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IL disability lawyerWhen a Social Security administrative law judge (ALJ) denies your application for disability benefits, they must give credible reasons for that denial. It is not enough for the ALJ to simply state you failed to provide enough evidence. The ALJ is required to provide sufficient reasons so that a reviewing court can later decide if those reasons were valid. An ALJ who fails to give such reasons, but instead offers nothing more than a lazy or “perfunctory” analysis of the applicant's case, is subject to summary reversal by a federal court.

Magistrate Chides ALJ for “Perfunctory” Analysis of Disability Claim

Here is an example of what we mean. This is taken from a recent decision by a federal magistrate judge here in Illinois, Jonie G. v. Saul. In this case, a plaintiff applied for disability benefits and appeared at a hearing before an ALJ in 2016. The ALJ ended up denying the plaintiff's application, which Social Security later upheld in its internal appeals process.

The main issue in the plaintiff's case was the impact of her type-2 diabetes on her ability to walk and sit. Before the ALJ, the plaintiff produced medical evidence from her treating podiatrist, who opined that the plaintiff “could not walk a single block without pain, required a cane, could not lift ten pounds, could not stand for more than thirty minutes, must keep her feet elevated for 90% of a workday, could not sit for more than four hours, [and] would be absent from work more than 25% of the time.” In short, the plaintiff was not capable of holding down a full-time job under these restrictions.

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IL disability lawyerSocial Security disability cases are supposed to center on medical evidence, in particular, the diagnosis and expert views of the applicant's treating physicians. Social Security administrative law judges (ALJs) are normally expected to give “controlling weight” to a treating physician's views. If the ALJ discounts or rejects this testimony, there are a number of regulatory factors that must be considered and explained.

Magistrate: ALJ Failed to Follow Agency Regulations Before Discounting Doctor's Evidence

But as we have often found in practice, ALJs often disregard treating-physician evidence without giving a valid explanation, or even any explanation at all that conforms to the agency's own regulatory factors. A recent decision from a federal magistrate judge here in Illinois, Deborah AM v. Saul, offers a textbook example of this problem.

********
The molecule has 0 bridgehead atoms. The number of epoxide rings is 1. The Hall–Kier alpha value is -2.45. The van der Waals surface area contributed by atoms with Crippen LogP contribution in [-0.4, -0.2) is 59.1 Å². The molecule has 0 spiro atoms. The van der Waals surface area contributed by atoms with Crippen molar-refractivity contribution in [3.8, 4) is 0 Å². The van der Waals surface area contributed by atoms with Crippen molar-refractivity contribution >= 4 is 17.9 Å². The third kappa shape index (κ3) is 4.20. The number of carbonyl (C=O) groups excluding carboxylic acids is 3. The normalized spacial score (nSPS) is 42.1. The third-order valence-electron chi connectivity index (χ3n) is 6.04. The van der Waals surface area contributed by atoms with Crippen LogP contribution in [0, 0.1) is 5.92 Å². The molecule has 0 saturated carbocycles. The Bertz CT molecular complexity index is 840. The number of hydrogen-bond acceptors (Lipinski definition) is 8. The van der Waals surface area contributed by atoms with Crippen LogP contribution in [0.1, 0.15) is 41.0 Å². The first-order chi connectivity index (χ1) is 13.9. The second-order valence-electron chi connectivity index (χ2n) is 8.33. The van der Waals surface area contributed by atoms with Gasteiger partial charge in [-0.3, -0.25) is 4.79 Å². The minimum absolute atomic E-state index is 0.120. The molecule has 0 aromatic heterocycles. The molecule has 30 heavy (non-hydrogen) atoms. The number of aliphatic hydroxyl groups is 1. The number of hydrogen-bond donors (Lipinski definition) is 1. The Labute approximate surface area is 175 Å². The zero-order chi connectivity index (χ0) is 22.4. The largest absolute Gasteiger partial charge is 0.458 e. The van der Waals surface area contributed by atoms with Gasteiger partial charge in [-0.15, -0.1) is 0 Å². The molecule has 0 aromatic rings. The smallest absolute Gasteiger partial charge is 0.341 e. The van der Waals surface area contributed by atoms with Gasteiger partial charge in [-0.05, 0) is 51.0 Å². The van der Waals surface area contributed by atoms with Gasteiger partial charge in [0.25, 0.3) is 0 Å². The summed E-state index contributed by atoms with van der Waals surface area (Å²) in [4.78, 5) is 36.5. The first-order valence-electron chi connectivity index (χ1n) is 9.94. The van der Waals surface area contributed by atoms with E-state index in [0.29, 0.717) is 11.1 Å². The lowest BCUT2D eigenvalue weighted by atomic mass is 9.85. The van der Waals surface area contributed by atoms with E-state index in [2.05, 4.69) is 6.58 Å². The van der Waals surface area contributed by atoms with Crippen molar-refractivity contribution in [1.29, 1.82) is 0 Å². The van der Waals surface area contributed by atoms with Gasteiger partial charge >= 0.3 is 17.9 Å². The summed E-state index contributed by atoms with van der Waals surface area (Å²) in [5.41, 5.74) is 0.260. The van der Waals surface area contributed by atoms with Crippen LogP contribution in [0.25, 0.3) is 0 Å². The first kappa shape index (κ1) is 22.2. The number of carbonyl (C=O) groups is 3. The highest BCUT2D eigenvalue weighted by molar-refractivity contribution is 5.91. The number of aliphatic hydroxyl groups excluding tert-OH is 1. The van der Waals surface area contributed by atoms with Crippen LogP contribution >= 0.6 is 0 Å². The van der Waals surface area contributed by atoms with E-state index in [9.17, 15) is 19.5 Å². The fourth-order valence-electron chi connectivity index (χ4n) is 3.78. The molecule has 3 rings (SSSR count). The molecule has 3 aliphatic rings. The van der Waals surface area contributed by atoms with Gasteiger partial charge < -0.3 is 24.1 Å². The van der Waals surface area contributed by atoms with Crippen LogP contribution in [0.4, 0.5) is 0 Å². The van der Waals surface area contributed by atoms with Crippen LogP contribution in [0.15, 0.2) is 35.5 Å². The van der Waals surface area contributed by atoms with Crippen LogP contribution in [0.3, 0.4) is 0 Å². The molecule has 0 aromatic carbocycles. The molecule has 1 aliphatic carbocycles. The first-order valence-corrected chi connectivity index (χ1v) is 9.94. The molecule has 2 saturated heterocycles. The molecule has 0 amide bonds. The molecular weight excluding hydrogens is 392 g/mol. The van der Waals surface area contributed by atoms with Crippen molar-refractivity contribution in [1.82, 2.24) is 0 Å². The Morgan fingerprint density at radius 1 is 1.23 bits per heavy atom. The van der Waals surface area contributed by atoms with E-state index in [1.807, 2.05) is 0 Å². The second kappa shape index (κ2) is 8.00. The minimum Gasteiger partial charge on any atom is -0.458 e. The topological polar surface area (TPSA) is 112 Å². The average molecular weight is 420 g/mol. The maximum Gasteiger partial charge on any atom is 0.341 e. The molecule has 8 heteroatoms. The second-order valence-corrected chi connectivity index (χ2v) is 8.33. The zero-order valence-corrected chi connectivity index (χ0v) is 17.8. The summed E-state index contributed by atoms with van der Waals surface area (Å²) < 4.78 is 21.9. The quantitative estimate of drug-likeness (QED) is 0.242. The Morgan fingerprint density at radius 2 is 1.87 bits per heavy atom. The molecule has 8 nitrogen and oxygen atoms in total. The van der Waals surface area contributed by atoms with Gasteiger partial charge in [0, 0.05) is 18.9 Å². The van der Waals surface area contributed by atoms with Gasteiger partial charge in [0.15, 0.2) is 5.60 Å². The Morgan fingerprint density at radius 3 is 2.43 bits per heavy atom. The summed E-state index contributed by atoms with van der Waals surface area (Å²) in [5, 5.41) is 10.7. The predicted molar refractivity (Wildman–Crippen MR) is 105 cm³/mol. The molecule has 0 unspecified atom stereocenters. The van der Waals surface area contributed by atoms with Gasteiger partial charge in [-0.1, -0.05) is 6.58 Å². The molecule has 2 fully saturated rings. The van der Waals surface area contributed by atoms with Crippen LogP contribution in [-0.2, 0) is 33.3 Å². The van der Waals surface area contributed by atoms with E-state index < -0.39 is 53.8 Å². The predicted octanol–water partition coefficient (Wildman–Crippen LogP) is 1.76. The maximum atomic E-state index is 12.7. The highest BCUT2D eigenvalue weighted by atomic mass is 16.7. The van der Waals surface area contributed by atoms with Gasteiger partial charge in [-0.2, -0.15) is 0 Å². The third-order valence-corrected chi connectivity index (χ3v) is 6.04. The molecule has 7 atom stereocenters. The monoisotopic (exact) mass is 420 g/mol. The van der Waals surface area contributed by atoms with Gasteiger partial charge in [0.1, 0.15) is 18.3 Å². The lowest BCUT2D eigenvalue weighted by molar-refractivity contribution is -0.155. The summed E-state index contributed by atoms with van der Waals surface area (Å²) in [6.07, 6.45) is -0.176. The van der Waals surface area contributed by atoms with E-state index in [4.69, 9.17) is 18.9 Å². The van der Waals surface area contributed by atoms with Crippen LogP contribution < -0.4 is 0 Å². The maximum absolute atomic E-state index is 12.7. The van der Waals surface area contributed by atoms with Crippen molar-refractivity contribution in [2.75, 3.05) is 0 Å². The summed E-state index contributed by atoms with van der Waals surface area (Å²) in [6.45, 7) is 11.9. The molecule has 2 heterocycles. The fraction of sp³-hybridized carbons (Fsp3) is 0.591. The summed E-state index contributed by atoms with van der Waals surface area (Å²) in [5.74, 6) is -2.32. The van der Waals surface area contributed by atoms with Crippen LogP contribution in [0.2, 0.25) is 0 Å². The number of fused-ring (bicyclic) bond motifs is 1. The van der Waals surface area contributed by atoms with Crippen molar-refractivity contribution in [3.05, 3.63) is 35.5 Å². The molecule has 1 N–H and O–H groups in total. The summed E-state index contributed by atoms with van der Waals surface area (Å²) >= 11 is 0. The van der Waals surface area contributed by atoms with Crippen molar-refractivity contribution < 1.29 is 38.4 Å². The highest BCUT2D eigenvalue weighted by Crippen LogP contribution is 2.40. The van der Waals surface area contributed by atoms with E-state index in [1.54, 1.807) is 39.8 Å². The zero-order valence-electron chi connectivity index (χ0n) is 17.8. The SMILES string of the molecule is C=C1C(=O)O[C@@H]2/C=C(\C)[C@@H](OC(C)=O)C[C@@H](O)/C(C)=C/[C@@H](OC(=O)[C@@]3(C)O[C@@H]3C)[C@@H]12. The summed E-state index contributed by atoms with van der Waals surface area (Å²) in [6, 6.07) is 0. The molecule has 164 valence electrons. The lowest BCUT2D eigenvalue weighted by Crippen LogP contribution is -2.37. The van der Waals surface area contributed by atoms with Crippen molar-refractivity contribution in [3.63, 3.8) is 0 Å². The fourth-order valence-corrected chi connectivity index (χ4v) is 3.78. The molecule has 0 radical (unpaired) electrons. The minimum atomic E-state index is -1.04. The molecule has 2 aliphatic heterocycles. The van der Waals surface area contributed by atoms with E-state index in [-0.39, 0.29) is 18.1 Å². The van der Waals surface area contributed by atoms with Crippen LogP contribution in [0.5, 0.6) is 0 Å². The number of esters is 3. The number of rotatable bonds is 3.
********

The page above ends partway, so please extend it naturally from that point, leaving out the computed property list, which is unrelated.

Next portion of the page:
In this case, the plaintiff applied for disability benefits nearly five years ago. Following a hearing on the plaintiff's application, a Social Security ALJ held she did not legally qualify for disability benefits. The ALJ reached this conclusion after deciding not to give controlling weight to the evidence offered by the plaintiff's treating physician.

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IL disability lawyerIt is a well-established rule in Social Security disability cases that the agency's administrative law judges (ALJs) are not allowed to “play doctor.” That is to say, the ALJ is a layperson, not a doctor or a medical expert. Therefore, when assessing an applicant's disability claim, the ALJ must rely on testimony or evidence offered by such experts rather than trying to diagnosis the claimant themselves.

Court Cites ALJ's Failure to Call Medical Expert in Ordering New Disability Hearing

Unfortunately, this rule is not always so easy to implement in practice. As an Illinois federal magistrate judge observed in a recent disability case, Michelle M. v. Saul, it is often difficult to distinguish “playing doctor” from “merely noting or summarizing the evidence.” Indeed, the magistrate observed that “there do not appear to be many clear rules to determine when the doctor-playing line is crossed.”

This particular case illustrated the problem. The plaintiff here applied for disability benefits alleging a number of physical impairments, including chronic pain in her back, hands, and feet. But as the magistrate explained, the plaintiff's treating physicians have been able to make a “single consistent diagnosis” to explain the cause of her problems. Additionally, the plaintiff received significant treatment after her disability hearing before the ALJ, and as a result, there were “200 pages of treatment records” submitted after the hearing.

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